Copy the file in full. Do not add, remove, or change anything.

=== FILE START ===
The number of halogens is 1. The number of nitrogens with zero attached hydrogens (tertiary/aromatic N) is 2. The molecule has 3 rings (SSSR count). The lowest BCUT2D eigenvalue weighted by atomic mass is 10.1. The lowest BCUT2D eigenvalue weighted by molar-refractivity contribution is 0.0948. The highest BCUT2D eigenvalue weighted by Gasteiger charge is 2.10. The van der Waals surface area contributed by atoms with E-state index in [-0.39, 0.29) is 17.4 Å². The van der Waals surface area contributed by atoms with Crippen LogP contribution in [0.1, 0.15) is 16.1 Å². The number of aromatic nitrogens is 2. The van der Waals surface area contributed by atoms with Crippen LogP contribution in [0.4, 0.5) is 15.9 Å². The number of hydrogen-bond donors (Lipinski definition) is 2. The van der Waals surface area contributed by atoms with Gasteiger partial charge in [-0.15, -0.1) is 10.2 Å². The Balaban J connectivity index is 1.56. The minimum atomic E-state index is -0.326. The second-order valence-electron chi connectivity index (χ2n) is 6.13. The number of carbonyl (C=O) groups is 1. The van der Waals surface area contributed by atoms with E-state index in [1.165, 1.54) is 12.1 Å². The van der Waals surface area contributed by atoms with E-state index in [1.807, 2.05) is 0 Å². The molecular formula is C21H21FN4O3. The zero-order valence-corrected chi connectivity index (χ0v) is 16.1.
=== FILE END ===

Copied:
The number of halogens is 1. The number of nitrogens with zero attached hydrogens (tertiary/aromatic N) is 2. The molecule has 3 rings (SSSR count). The lowest BCUT2D eigenvalue weighted by atomic mass is 10.1. The lowest BCUT2D eigenvalue weighted by molar-refractivity contribution is 0.0948. The highest BCUT2D eigenvalue weighted by Gasteiger charge is 2.10. The van der Waals surface area contributed by atoms with E-state index in [-0.39, 0.29) is 17.4 Å². The van der Waals surface area contributed by atoms with Crippen LogP contribution in [0.1, 0.15) is 16.1 Å². The number of aromatic nitrogens is 2. The van der Waals surface area contributed by atoms with Crippen LogP contribution in [0.4, 0.5) is 15.9 Å². The number of hydrogen-bond donors (Lipinski definition) is 2. The van der Waals surface area contributed by atoms with Gasteiger partial charge in [-0.15, -0.1) is 10.2 Å². The Balaban J connectivity index is 1.56. The minimum atomic E-state index is -0.326. The second-order valence-electron chi connectivity index (χ2n) is 6.13. The number of carbonyl (C=O) groups is 1. The van der Waals surface area contributed by atoms with E-state index in [1.165, 1.54) is 12.1 Å². The van der Waals surface area contributed by atoms with E-state index in [1.807, 2.05) is 0 Å². The molecular formula is C21H21FN4O3. The zero-order valence-corrected chi connectivity index (χ0v) is 16.1.